My Friend Is A Raven


My Friend Is A Raven might be a hard sell, were there any sale. But since it’s free, we can all worry far less about pondering whether a simple, short and peculiar game is worth our time.

This is, on the most mercenary level, a fifteen minute game in which you walk to the right four times, to find all four endings. Barely interactive along the way, you pick from four possible iterations of available actions, and then see how a conversation plays out differently as a result. Catch a dead rat or don’t, work out what you can do with the ink or do not, then see what change it causes.

But My Friend Is A Raven is a game about its aesthetic over its interaction. In a fantastically obtuse use of the Unreal engine, it renders a 2D side-scrolling monochrome pencil sketch so elaborately that my top-end PC struggled to run it at the top settings. It’s really striking, the scribbled art vivid and incredibly well lit, and then I eventually realised: oh, this is in 3D! It’s just pretending to be 2D. This loon has built a three-dimensional apartment, and its surrounding street, and then presented it as a two-dimensional world.

It’s so very effective, making what would otherwise be just walking rightward, into something visually interesting at every moment. It’s a frenzied pencil sketch come to life, which gives voice to its maybe-post-apocalyptic scenario, in which… have ravens ended the world?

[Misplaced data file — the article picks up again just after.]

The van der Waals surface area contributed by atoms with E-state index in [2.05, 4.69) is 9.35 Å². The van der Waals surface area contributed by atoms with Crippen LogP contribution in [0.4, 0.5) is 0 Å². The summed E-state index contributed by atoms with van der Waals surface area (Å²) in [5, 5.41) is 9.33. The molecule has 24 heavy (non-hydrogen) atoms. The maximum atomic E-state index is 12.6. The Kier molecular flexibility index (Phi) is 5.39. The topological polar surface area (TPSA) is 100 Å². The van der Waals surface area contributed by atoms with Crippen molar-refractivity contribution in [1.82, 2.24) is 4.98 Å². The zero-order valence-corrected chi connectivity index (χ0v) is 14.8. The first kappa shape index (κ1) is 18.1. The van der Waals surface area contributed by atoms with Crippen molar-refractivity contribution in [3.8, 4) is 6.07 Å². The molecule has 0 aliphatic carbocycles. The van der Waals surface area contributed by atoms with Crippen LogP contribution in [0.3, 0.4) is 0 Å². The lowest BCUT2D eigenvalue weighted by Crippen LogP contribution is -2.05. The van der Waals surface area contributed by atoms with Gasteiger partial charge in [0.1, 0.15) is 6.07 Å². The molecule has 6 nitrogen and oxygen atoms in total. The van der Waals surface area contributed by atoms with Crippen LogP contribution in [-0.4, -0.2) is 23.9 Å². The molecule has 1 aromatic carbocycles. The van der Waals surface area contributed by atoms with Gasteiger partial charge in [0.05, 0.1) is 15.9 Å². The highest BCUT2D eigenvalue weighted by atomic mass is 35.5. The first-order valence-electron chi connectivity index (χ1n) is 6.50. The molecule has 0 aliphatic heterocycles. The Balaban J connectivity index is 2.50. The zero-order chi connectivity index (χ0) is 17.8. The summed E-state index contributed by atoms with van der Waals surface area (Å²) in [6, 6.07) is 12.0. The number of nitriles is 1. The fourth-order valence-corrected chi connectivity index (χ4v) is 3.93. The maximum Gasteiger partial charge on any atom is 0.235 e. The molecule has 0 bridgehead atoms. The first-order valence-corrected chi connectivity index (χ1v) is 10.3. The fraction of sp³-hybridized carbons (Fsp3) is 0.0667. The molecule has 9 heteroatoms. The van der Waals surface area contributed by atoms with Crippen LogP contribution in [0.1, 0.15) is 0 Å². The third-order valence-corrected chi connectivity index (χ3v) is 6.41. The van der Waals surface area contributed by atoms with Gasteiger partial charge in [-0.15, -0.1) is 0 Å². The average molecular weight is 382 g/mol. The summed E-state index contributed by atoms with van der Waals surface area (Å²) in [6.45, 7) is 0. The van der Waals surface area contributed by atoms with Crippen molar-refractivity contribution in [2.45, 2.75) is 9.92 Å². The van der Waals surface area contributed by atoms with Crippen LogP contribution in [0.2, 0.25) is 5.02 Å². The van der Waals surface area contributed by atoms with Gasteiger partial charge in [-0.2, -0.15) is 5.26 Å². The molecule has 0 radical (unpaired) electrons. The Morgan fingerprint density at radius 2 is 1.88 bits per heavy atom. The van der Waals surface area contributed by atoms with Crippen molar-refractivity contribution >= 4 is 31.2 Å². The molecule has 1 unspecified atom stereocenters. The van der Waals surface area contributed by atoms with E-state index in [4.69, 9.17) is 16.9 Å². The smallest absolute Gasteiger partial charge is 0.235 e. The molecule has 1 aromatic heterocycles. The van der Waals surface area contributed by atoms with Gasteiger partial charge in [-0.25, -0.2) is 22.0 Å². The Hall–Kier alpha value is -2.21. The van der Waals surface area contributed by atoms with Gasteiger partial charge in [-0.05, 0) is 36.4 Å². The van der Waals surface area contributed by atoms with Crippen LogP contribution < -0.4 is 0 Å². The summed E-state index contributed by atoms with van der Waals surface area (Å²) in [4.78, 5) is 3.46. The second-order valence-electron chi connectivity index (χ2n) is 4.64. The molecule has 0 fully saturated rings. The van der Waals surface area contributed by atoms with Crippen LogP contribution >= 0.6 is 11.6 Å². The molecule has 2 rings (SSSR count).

Your goal is very simply to pick up some seed and take it to the balcony, to offer to a raven. Why is something you’ll only really get to grips with when you manage to find time for ending 3 of 4. But how is the key behind the other three endings, as you negotiate with this barely spoken reality.

I love that so much about Raven – its backstory, its reasoning, is all so esoteric and vaguely hinted at that it’s an open invitation to imbue with your own imagination. It’s of course just a whisper-thin vignette, possible to play through from start to finish in two minutes if you’re rushing, and yet I’m thinking about its tale far more than many, many full-length games.

It helps that its smattering of writing is solid prose. It helps even more that the acoustics are so splendid. A great creepy soundtrack along with some fantastic use of background effects allows everything to feel far more sinister. But the real hero is the art, and the extraordinary way in which it is presented.

I dearly wish there had been the sense to allow a click to jump to the end of a line of gradually appearing text. On the forth time through having to wait for lines thrice read to appear is a proper pain. (A top tip in that respect – if you run the game on a lower graphics setting, that text can appear more quickly.) And bearing in mind the extraordinary effort that went into the art here, it does seem a shame that there couldn’t have been some variety in the text, different lines written for the same actions, so the game doesn’t read identically each time until its final conversation. That would have made a massive difference.

However, being free has a remarkable way of forgiving all sorts of issues, and allows Raven to exist as an aesthetic curio. And I’ll take that. It also makes me very excited for the lone developer behind Two Star Games’ next game, My Beautiful Paper Smile, which comes out later this year.

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